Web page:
Friday, December 02, 2005

Bush Like Cheating Spouse Asking for Another Chance

President Bush's Iraq-strategy speech on Wednesday, while on the surface appearing to be a military pep-talk, was actually intended to address a domestic unrest manifested most profoundly in his plummeting approval ratings. The underlying theme of the speech – which was mainly a rehash of the same old, stay-the-course mentality -- was that Americans should forget much of what his government has done since 2001 and extend a renewed public trust going forward.

This is very much the political equivalent of the philandering husband asking his wife to trust his fidelity after getting caught with his pants down for the tenth time.

The president said this to future Naval and Marine officers on Wednesday: "Victory in Iraq will demand the continued determination and resolve of the American people.... I want you to know that while there may be a lot of heated rhetoric in Washington, D.C., one thing is not in dispute: The American people stand behind you."

Indeed we do. We support and trust the troops -- it's the president himself who people no longer trust.

President Bush's plea for patience and faith from the American people flies in the face of one major piece of reality: This administration has decidedly earned every bit of distrust and cynicism they have engendered.

We were told as a matter of fact (and not speculation) that Saddam Hussein had ties to Al-Qaeda and the events of September 11. That was not true.

We were told scores of times by every high-level person in the Executive Branch – including the president and vice president – that the U.S. had proof positive that Iraq had weapons of mass destruction. That was not true.

We have been told that flawed intelligence does not equal malicious intent on the White House's part to defraud the American people and then The Downing Street Memos surface from British intelligence to announced that President Bush was, in their words, "fixing the intelligence" around a pre-determined goal of invading Iraq.

Senator Joe Biden (D-DE), appearing on NBC's Meet the Press on Sunday reacted this way to Vice President Cheney's indignation over charges that they manipulated pre-war intelligence.

"Let me ask you, Tim, a rhetorical question. He [Cheney] sat on your program in the fall before the war and said, 'Saddam Hussein has reconstituted his nuclear weapons.' I simultaneously said, 'There is simply no evidence to sustain that. None. Zero. None.' I said it then, I said it again, I say it now. I demand anyone put forward for me, classified or in any other form, any evidence to sustain the assertion the vice president of the United States made that Saddam Hussein said to Tim Russert he, Saddam, has reconstituted his nuclear weapons. That is a flat misrepresentation of the facts.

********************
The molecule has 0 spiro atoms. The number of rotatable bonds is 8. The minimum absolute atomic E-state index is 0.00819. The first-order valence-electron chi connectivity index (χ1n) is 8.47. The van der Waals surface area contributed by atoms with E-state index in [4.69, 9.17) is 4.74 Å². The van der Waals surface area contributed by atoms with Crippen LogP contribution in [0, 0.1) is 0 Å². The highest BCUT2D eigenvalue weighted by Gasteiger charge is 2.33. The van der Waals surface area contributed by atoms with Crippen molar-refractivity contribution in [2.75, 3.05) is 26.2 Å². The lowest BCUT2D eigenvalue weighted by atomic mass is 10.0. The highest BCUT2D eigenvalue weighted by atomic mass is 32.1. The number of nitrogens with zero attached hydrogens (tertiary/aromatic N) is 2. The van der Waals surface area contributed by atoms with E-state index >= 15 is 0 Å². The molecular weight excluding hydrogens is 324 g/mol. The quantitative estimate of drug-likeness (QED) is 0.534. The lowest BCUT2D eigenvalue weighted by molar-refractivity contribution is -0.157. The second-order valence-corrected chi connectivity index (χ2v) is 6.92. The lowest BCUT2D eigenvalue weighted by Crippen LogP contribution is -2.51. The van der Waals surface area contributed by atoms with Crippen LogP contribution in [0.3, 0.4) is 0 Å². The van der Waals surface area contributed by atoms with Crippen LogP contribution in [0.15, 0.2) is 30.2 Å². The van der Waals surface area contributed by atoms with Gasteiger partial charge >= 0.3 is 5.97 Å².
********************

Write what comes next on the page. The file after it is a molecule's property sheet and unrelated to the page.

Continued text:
We have been told ad nauseam lately that Congress had all the same pre-war intelligence as Team Bush and thus shares full culpability with the White House for the Iraq war. Not true.

Republican Senator John Warner refuted that on Meet the Press last weekend in this exchange with host Tim Russert:

Russert: But even back then, Senator Warner, and this is really important. This is what you said on August 27, 2002. "As I read and follow the debate, there appears to be a `gap' in the facts possessed by the Executive Branch and the facts possessed by the Legislative Branch."

The White House is now saying that you had every bit of intelligence that they had and yet, leading up to the war debate, you were saying there was a gap between what you knew and what the president knew.

Senator Warner: Well, I stand by that statement also. There are times in which I feel that we do not have the full knowledge, and as chairman of the Armed Services Committee, I have done my very best to assure that members of our committee do get the full intelligence. I also serve on the Intelligence Committee. And I feel very strongly that that gap should never exist. And apparently, at that time, I was of the opinion and I stand by the statement.

Said Biden on the same show: "We did not have access to the same stuff that the president gets every morning."

So, in other words, the Bush administration is lying about that too.

Americans were told by Press Secretary Scott McClellan that nobody in the White House was leaking classified intelligence information and the president said that anyone found to be doing so would be fired. Not true and not true.

We now know from a preponderance of the evidence in Special Prosecutor Patrick Fitzgerald's case that Karl Rove did indeed spill CIA officer Valerie Plame's identity to the media. Why is he still there and operating with a top secret security clearance?

And most recently, we've seen the Bush administration greatly exaggerate the readiness of newly-trained Iraqi troops, despite a visit to Congress just two months ago from General George Casey, the top ground commander in Iraq, in which he told Congress that only one Iraqi battalion could operate independently of U.S. forces.

I look at all of this and wonder whatever happened to the old Republican credo of personal responsibility. It has apparently been replaced with official misleading and lying so pervasive that it barely even makes the news any longer.

And, like the cheating and contrite hubby whose wife finally changes the locks on the front door, the president shouldn't be surprised that his word no longer has any value and that his pleas for trust now fall on deaf ears.